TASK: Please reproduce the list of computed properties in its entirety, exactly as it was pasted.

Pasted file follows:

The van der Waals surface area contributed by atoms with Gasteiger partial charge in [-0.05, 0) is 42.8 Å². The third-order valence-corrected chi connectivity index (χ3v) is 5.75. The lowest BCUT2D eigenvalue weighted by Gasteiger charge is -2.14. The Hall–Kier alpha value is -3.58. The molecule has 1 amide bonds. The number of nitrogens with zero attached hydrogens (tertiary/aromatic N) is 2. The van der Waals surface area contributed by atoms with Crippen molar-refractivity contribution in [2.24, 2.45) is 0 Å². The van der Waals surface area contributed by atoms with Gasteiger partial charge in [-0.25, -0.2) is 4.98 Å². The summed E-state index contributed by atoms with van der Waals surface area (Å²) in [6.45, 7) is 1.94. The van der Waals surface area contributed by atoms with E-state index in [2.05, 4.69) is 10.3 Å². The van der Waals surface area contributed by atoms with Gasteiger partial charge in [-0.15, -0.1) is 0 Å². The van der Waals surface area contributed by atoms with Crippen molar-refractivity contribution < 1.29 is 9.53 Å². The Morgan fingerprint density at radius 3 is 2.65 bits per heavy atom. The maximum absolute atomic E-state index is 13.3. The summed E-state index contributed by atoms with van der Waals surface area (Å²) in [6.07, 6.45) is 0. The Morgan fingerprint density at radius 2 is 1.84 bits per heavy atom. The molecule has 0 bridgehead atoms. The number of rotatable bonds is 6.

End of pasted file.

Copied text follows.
The van der Waals surface area contributed by atoms with Gasteiger partial charge in [-0.05, 0) is 42.8 Å². The third-order valence-corrected chi connectivity index (χ3v) is 5.75. The lowest BCUT2D eigenvalue weighted by Gasteiger charge is -2.14. The Hall–Kier alpha value is -3.58. The molecule has 1 amide bonds. The number of nitrogens with zero attached hydrogens (tertiary/aromatic N) is 2. The van der Waals surface area contributed by atoms with Crippen molar-refractivity contribution in [2.24, 2.45) is 0 Å². The van der Waals surface area contributed by atoms with Gasteiger partial charge in [-0.25, -0.2) is 4.98 Å². The summed E-state index contributed by atoms with van der Waals surface area (Å²) in [6.45, 7) is 1.94. The van der Waals surface area contributed by atoms with E-state index in [2.05, 4.69) is 10.3 Å². The van der Waals surface area contributed by atoms with Gasteiger partial charge in [-0.15, -0.1) is 0 Å². The van der Waals surface area contributed by atoms with Crippen molar-refractivity contribution < 1.29 is 9.53 Å². The Morgan fingerprint density at radius 3 is 2.65 bits per heavy atom. The maximum absolute atomic E-state index is 13.3. The summed E-state index contributed by atoms with van der Waals surface area (Å²) in [6.07, 6.45) is 0. The Morgan fingerprint density at radius 2 is 1.84 bits per heavy atom. The molecule has 0 bridgehead atoms. The number of rotatable bonds is 6.